In a move aimed at empowering paramilitary forces to operate independently in hotspots of violence, the Centre has given them powers to raid, search and arrest armed insurgents including naxals.
Central police forces — deployed at the request of state governments — have not had legal powers in their areas of deployment and drew their authority to act from the state police.
This created a high level of dependence on state police, which one officer termed as “unhealthy subservience”.
He explained the central police forces — say Central Reserve Police Force (CRPF) personnel deployed in West Bengal’s Lalgarh region — earlier did not have the powers to even search a vehicle carrying armed cadres of the ruling CPM or Maoists, seize the weapons and arrest them on their own.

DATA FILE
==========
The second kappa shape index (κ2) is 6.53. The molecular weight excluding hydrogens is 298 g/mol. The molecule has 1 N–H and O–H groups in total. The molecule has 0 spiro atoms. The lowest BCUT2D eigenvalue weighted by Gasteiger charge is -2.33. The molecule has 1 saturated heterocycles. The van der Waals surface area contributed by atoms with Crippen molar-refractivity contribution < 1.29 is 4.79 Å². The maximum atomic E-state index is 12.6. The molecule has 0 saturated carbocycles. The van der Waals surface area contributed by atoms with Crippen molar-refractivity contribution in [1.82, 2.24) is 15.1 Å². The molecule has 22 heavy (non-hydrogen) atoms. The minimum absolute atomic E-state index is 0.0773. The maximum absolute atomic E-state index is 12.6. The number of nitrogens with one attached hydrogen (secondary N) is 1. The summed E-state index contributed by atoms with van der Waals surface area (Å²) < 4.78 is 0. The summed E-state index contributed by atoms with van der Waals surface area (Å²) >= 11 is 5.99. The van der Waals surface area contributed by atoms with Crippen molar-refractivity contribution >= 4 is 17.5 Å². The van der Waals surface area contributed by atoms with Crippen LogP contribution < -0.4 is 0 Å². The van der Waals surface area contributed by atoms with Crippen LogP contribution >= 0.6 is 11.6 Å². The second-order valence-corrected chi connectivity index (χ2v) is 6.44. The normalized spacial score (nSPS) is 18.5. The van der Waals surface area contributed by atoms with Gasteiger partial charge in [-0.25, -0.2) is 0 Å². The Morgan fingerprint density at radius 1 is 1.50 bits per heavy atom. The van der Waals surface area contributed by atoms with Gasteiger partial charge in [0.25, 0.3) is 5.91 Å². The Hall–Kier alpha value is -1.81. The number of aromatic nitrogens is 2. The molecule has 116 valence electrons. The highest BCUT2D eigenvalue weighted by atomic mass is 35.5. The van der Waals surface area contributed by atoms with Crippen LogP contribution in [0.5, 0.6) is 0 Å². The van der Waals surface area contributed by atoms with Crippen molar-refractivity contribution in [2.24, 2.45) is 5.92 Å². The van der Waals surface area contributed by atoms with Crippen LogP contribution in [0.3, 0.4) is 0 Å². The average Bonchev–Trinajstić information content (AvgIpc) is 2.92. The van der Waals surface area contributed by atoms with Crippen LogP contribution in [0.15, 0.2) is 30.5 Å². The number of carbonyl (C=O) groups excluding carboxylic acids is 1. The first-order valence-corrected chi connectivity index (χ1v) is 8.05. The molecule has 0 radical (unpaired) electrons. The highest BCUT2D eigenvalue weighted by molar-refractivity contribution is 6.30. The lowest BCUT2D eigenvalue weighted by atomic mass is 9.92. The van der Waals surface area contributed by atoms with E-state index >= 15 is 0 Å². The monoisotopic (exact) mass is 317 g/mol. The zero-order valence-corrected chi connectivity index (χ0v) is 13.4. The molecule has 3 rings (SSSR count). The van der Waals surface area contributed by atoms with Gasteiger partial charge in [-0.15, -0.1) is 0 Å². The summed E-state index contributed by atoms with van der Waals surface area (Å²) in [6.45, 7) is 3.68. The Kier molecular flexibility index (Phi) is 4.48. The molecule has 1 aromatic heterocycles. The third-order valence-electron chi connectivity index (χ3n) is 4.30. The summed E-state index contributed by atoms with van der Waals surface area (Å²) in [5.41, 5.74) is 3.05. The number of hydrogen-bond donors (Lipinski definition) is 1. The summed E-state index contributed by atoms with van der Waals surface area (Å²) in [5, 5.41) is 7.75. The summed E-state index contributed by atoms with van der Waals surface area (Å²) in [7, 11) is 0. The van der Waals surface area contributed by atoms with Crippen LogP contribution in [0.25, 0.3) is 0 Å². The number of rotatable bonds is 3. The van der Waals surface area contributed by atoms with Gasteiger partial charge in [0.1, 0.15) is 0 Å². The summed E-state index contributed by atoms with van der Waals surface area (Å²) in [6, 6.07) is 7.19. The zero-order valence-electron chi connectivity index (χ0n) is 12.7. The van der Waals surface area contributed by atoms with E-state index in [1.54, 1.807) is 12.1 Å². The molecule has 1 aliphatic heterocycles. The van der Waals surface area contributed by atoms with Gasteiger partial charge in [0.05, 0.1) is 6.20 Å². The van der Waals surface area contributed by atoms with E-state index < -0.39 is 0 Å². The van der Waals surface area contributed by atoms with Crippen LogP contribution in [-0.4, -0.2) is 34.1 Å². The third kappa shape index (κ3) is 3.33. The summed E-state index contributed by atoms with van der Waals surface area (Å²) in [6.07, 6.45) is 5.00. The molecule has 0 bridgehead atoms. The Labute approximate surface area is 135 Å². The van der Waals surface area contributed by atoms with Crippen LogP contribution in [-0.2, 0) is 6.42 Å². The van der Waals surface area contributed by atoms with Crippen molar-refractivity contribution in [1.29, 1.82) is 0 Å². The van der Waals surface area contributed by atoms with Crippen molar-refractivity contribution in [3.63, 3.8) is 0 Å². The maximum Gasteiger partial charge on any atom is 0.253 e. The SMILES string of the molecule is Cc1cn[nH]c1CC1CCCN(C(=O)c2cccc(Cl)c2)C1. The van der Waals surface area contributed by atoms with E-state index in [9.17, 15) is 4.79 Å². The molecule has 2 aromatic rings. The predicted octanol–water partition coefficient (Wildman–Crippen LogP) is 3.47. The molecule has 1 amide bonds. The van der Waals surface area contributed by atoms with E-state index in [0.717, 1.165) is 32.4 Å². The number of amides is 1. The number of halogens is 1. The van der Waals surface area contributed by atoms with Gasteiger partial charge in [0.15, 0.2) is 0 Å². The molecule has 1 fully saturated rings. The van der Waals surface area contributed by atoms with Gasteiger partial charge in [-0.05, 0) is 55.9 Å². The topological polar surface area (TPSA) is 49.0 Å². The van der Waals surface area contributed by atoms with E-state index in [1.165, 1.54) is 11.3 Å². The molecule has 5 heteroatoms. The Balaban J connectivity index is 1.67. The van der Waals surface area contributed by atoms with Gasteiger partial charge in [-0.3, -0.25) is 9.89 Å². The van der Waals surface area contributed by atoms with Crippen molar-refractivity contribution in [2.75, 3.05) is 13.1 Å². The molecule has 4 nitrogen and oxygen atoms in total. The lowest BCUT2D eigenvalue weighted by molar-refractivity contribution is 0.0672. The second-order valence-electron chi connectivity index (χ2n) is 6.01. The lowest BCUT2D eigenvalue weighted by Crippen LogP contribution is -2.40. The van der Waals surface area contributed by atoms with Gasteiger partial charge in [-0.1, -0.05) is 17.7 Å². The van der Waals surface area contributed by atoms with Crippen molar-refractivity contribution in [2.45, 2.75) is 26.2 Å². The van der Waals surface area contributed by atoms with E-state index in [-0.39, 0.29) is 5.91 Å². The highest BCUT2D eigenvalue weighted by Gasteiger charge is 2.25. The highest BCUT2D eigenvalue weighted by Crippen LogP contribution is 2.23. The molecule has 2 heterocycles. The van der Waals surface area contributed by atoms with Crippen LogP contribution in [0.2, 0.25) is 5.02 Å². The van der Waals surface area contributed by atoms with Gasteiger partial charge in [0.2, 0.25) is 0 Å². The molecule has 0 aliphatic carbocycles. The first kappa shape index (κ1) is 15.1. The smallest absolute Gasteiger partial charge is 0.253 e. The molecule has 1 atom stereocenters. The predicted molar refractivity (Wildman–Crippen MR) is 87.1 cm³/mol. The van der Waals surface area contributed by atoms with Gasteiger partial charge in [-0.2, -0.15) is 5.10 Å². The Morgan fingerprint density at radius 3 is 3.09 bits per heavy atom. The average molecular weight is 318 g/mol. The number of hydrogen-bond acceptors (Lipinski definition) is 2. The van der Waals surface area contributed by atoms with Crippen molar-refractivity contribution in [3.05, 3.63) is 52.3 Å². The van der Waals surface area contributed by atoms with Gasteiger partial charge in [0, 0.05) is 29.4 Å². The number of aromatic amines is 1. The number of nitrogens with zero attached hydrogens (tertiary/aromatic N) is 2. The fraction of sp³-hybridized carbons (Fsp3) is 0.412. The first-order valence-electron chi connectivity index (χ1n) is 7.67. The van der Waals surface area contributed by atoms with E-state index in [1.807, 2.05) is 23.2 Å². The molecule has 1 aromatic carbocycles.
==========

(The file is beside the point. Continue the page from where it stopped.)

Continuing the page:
The home ministry notification under the Arms Act, however, now enables paramilitary personnel to search and if necessary, arrest anyone with a weapon in their areas.
The notification empowers Assistant Commandants and above as well as subordinate officers above the rank of sub-inspector to exercise powers to perform the duties under sections 19, 22 and 23 whereever they are deployed or called upon, a CRPF officer said.
These three sections empower police officers to demand arms licence of anyone carrying a weapon and arrest him/her if necessary, lead search operations and “stop and search” any means of conveyance to seize arms or ammunition found.
He said the notification, issued last November, had recently been communicated to all field units.
BSF director general Raman Srivastava had recently acknowledged that the force had approached the home ministry for legal measures to empower personnel. He had, however, refused to spell out the powers they were looking at. “If people realise how powerless the central forces are on their own, our personnel are going to really find it difficult to operate,” a BSF officer had later explained.